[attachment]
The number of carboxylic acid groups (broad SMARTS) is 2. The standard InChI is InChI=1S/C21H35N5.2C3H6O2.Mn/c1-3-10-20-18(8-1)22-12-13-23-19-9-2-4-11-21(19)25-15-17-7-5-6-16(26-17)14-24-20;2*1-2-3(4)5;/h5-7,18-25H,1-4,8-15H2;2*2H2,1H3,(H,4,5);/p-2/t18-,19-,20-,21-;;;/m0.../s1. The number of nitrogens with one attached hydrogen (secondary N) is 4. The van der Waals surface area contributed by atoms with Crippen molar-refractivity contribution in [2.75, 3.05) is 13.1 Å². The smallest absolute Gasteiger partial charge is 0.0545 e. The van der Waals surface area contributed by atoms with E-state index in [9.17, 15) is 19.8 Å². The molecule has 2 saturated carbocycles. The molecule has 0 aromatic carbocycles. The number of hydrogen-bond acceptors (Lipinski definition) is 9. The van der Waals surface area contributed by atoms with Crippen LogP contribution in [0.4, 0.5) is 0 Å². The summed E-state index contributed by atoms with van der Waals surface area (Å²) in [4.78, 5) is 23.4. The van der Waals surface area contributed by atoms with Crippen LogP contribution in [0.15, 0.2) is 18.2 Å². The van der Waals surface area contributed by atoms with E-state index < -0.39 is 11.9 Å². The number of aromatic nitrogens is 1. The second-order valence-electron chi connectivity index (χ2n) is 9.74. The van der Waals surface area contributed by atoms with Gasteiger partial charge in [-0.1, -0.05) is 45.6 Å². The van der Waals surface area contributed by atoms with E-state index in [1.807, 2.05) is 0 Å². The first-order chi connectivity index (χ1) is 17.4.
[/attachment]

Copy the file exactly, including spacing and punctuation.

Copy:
The number of carboxylic acid groups (broad SMARTS) is 2. The standard InChI is InChI=1S/C21H35N5.2C3H6O2.Mn/c1-3-10-20-18(8-1)22-12-13-23-19-9-2-4-11-21(19)25-15-17-7-5-6-16(26-17)14-24-20;2*1-2-3(4)5;/h5-7,18-25H,1-4,8-15H2;2*2H2,1H3,(H,4,5);/p-2/t18-,19-,20-,21-;;;/m0.../s1. The number of nitrogens with one attached hydrogen (secondary N) is 4. The van der Waals surface area contributed by atoms with Crippen molar-refractivity contribution in [2.75, 3.05) is 13.1 Å². The smallest absolute Gasteiger partial charge is 0.0545 e. The van der Waals surface area contributed by atoms with E-state index in [9.17, 15) is 19.8 Å². The molecule has 2 saturated carbocycles. The molecule has 0 aromatic carbocycles. The number of hydrogen-bond acceptors (Lipinski definition) is 9. The van der Waals surface area contributed by atoms with Crippen LogP contribution in [0.4, 0.5) is 0 Å². The summed E-state index contributed by atoms with van der Waals surface area (Å²) in [4.78, 5) is 23.4. The van der Waals surface area contributed by atoms with Crippen LogP contribution in [0.15, 0.2) is 18.2 Å². The van der Waals surface area contributed by atoms with E-state index < -0.39 is 11.9 Å². The number of aromatic nitrogens is 1. The second-order valence-electron chi connectivity index (χ2n) is 9.74. The van der Waals surface area contributed by atoms with Gasteiger partial charge in [-0.1, -0.05) is 45.6 Å². The van der Waals surface area contributed by atoms with E-state index in [1.807, 2.05) is 0 Å². The first-order chi connectivity index (χ1) is 17.4.